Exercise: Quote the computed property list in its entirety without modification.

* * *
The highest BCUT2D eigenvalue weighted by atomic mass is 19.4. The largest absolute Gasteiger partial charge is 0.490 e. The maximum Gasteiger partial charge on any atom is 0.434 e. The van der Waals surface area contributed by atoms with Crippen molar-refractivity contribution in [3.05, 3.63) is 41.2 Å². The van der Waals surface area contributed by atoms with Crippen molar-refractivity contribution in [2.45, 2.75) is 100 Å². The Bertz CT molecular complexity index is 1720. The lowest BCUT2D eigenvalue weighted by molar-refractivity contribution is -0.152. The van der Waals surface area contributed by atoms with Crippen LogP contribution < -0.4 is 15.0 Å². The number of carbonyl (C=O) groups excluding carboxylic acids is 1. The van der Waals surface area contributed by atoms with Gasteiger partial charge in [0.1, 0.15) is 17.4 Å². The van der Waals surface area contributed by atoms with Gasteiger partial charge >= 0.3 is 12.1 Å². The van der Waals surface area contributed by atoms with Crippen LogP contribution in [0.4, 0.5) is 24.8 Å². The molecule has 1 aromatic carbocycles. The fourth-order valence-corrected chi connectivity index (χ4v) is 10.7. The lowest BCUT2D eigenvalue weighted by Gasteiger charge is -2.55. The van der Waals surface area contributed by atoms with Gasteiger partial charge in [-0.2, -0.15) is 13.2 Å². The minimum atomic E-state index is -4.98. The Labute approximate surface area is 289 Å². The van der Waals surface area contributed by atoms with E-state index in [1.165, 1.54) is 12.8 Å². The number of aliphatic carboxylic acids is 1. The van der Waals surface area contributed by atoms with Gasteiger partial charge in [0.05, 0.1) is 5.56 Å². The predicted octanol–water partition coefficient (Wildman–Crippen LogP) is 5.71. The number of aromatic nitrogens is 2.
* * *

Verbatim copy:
The highest BCUT2D eigenvalue weighted by atomic mass is 19.4. The largest absolute Gasteiger partial charge is 0.490 e. The maximum Gasteiger partial charge on any atom is 0.434 e. The van der Waals surface area contributed by atoms with Crippen molar-refractivity contribution in [3.05, 3.63) is 41.2 Å². The van der Waals surface area contributed by atoms with Crippen molar-refractivity contribution in [2.45, 2.75) is 100 Å². The Bertz CT molecular complexity index is 1720. The lowest BCUT2D eigenvalue weighted by molar-refractivity contribution is -0.152. The van der Waals surface area contributed by atoms with Crippen LogP contribution < -0.4 is 15.0 Å². The number of carbonyl (C=O) groups excluding carboxylic acids is 1. The van der Waals surface area contributed by atoms with Gasteiger partial charge in [0.1, 0.15) is 17.4 Å². The van der Waals surface area contributed by atoms with Gasteiger partial charge >= 0.3 is 12.1 Å². The van der Waals surface area contributed by atoms with Crippen LogP contribution in [0.4, 0.5) is 24.8 Å². The molecule has 1 aromatic carbocycles. The fourth-order valence-corrected chi connectivity index (χ4v) is 10.7. The lowest BCUT2D eigenvalue weighted by Gasteiger charge is -2.55. The van der Waals surface area contributed by atoms with Gasteiger partial charge in [-0.2, -0.15) is 13.2 Å². The minimum atomic E-state index is -4.98. The Labute approximate surface area is 289 Å². The van der Waals surface area contributed by atoms with E-state index in [1.165, 1.54) is 12.8 Å². The number of aliphatic carboxylic acids is 1. The van der Waals surface area contributed by atoms with Gasteiger partial charge in [0.05, 0.1) is 5.56 Å². The predicted octanol–water partition coefficient (Wildman–Crippen LogP) is 5.71. The number of aromatic nitrogens is 2.